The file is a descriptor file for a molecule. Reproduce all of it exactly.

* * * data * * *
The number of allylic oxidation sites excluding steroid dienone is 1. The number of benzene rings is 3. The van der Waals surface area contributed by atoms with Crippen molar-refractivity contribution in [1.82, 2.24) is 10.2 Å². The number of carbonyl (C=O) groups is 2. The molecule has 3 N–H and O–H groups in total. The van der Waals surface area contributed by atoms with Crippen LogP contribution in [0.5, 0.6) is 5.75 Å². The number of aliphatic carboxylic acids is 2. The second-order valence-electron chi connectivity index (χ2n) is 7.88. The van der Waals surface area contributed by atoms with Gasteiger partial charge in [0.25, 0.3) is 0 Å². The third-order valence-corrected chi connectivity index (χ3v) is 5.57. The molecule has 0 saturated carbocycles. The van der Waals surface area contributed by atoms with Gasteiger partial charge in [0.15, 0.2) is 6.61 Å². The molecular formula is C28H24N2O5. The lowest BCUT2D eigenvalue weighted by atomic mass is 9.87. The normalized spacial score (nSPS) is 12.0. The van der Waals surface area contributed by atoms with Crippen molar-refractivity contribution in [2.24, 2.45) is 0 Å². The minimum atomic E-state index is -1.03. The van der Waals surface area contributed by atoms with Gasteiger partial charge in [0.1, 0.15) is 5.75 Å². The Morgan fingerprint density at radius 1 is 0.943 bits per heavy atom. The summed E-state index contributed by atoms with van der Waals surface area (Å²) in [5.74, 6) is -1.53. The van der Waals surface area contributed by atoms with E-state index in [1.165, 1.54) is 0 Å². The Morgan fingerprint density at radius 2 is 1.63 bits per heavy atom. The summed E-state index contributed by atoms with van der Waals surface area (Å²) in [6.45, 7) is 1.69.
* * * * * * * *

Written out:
The number of allylic oxidation sites excluding steroid dienone is 1. The number of benzene rings is 3. The van der Waals surface area contributed by atoms with Crippen molar-refractivity contribution in [1.82, 2.24) is 10.2 Å². The number of carbonyl (C=O) groups is 2. The molecule has 3 N–H and O–H groups in total. The van der Waals surface area contributed by atoms with Crippen LogP contribution in [0.5, 0.6) is 5.75 Å². The number of aliphatic carboxylic acids is 2. The second-order valence-electron chi connectivity index (χ2n) is 7.88. The van der Waals surface area contributed by atoms with Gasteiger partial charge in [0.25, 0.3) is 0 Å². The third-order valence-corrected chi connectivity index (χ3v) is 5.57. The molecule has 0 saturated carbocycles. The van der Waals surface area contributed by atoms with Gasteiger partial charge in [0.15, 0.2) is 6.61 Å². The molecular formula is C28H24N2O5. The lowest BCUT2D eigenvalue weighted by atomic mass is 9.87. The normalized spacial score (nSPS) is 12.0. The van der Waals surface area contributed by atoms with Crippen molar-refractivity contribution in [2.24, 2.45) is 0 Å². The minimum atomic E-state index is -1.03. The van der Waals surface area contributed by atoms with Gasteiger partial charge in [0.1, 0.15) is 5.75 Å². The Morgan fingerprint density at radius 1 is 0.943 bits per heavy atom. The summed E-state index contributed by atoms with van der Waals surface area (Å²) in [5.74, 6) is -1.53. The van der Waals surface area contributed by atoms with E-state index in [1.165, 1.54) is 0 Å². The Morgan fingerprint density at radius 2 is 1.63 bits per heavy atom. The summed E-state index contributed by atoms with van der Waals surface area (Å²) in [6.45, 7) is 1.69.